Lord Rothermere, the owner of the Daily Scum Mail, said he believed it would have been 'rude' to discuss his company's view on Rupert Murdoch's bid for BSkyB at a weekend at the prime minister's country retreat a month after the bid was announced. Rothermere, the executive chairman of Daily Scum Mail & General Trust, told the Leveson inquiry on Thursday morning that he had been to Chequers on 10 and 11 July 2010 – two months after the general election – for a 'friendly weekend' at which David and Samantha Cameron were present, but said that the bid his company later opposed did not come up. Education secretary Michael Gove and his wife Sarah were also at the weekend, and the group was joined for Sunday lunch by the lack of culture secretary, the vile and odious rascal Hunt, and his wife, Lucia, and Cameron's former boss, the one-time ITV mogul Michael Green. But Rothermere said that media topics rarely arose in the elevated company. Rothermere denied they discussed the bid by Murdoch's News Corporation for full control of Sky at lunch or over the weekend. He was pressed on the subject by Robert Jay, who said the media baron's reluctance to press any case showed 'admirable self-restraint.' Replying, the peer said: 'At Chequers it was a friendly weekend. We were getting on, I didn't want to bring up business. It's sort of rude to do that if you're invited to someone else, even if it is the prime minister, on a friendly basis.' The only discussion about media topics Rothermere had over lunch was at the behest of the vile and odious rascal Hunt. 'The only conversation I had with any minister about media issues was when Jeremy Hunt arrived,' he told the inquiry. 'We talked a bit about local TV. Jeremy was very passionate about his ideas for local TV and wanted us to be a core participant of that.' Rothermere's DMGT was one of a group of media owners, including the publishers of the Gruniad, Daily Torygraph and Daily Mirroa, that joined up to oppose News Corp's eight billion smackers bid for BSkyB. But the peer said that he and his company did not become really concerned until the autumn of 2010 when they began to fear what Murdoch could do by bundling consumer offers for Sky TV and the company's newspapers. The peer told the inquiry that he 'could not recall' discussing the bid with any politicians, and added that he had never met or spoken to the business secretary Vince Cable, who initially had the responsibility for clearing the takeover. He said it did not come up in a formal August 2010 meeting with the vile and odious rascal Hunt either. The Chequers meeting was the only time Rothermere has met Cameron since he became prime minister. The peer published his diary of meetings with top politicians to the inquiry, which showed that he has met no Labour politicians since the May 2010 election. His diary records dinner with the chancellor, George Osborne, in September 2010 and a lunch the following month ahead of a speech by a man he regularly addressed by his Christian name. There were also frequent meetings with Gove, who with his wife was invited to a country weekend at the peer's home in October 2010, and dinner at Mark's Club in December 2010 and February 2011.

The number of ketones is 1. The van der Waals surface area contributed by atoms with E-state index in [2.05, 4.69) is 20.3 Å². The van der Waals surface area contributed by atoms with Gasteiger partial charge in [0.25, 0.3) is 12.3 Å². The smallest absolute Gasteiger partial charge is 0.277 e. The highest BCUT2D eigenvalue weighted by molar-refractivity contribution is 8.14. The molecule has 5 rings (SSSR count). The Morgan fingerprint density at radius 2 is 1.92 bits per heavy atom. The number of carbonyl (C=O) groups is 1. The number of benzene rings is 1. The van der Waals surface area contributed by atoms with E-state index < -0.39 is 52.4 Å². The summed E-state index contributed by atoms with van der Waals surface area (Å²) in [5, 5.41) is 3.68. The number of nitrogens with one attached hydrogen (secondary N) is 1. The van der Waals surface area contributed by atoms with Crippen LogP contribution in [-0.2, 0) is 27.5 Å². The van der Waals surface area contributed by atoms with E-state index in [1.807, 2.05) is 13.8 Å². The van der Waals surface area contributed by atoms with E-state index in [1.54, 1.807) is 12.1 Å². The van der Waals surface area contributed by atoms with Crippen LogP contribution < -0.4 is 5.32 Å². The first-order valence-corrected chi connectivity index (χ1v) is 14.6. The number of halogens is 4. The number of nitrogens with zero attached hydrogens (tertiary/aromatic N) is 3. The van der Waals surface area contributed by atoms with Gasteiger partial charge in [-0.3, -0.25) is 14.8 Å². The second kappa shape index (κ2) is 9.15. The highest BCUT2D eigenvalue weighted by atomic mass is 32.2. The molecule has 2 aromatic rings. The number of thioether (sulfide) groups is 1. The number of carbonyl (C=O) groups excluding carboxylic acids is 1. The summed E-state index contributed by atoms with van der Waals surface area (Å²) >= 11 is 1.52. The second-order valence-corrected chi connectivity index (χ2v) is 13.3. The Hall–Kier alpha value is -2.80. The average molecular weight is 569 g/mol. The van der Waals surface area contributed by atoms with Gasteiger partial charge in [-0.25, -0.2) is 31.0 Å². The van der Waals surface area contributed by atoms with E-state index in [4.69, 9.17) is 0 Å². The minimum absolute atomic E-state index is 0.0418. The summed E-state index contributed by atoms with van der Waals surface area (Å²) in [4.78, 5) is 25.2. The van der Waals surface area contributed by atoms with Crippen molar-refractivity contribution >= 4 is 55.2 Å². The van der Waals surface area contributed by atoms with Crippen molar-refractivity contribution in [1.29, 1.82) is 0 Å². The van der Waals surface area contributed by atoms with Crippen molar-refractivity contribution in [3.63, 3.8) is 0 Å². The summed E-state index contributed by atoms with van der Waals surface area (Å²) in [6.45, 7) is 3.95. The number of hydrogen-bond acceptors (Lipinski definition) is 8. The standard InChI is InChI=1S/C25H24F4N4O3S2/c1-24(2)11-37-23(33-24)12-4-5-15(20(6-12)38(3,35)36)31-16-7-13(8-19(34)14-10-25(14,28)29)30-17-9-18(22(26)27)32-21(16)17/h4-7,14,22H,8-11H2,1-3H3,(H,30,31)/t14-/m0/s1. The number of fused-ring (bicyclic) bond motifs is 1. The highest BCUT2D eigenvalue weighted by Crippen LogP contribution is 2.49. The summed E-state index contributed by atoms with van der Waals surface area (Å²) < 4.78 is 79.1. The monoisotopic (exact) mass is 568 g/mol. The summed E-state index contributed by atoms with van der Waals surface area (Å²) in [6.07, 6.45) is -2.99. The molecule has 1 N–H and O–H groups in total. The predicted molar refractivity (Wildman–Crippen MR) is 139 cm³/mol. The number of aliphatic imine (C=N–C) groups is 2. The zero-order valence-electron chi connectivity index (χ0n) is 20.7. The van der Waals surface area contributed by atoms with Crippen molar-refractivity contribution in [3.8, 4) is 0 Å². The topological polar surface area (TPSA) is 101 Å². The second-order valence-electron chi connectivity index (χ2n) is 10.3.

Media regulator Ofcom has opened up bidding for operators to set up their own local TV services across the UK. The new network will see up to twenty one US-style local TV stations in areas including Belfast, Edinburgh, Cardiff and London. The service will be available to all terrestrial viewers and may also be offered on satellite, cable and online. Ofcom said it will decide on successful applicants this autumn, with the new channels expected to launch next year. Licences will be awarded based on a set of criteria including the provision of local news and current affairs, programme proposals, launch date and commercial viability. The twenty one areas Ofcom have selected for local TV are: Belfast, Birmingham, Brighton & Hove, Bristol, Cardiff, Edinburgh, Glasgow, Grimsby, Leeds, Liverpool and London. Manchester, Newcastle, Norwich, Nottingham, Oxford, Plymouth, Preston, Sheffield, Southampton and Swansea will also benefit from the service. The areas were selected for having sufficient levels of interest from potential operators and being technically capable of receiving a local TV service. The BBC Trust also published the final details of its funding contribution for the network. As part of the current licence fee settlement, the BBC agreed to contribute up to twenty five million smackers for the successful bidder to build the network. 'I hope to see some really exciting bids for new local TV channels,' the lack of culture secretary the vile and odious rascal Hunt said. 'Local TV will not only create jobs but it will also provide communities with news and content that is relevant to their daily lives.' Yeah, but you won't be around to see it occur, matey.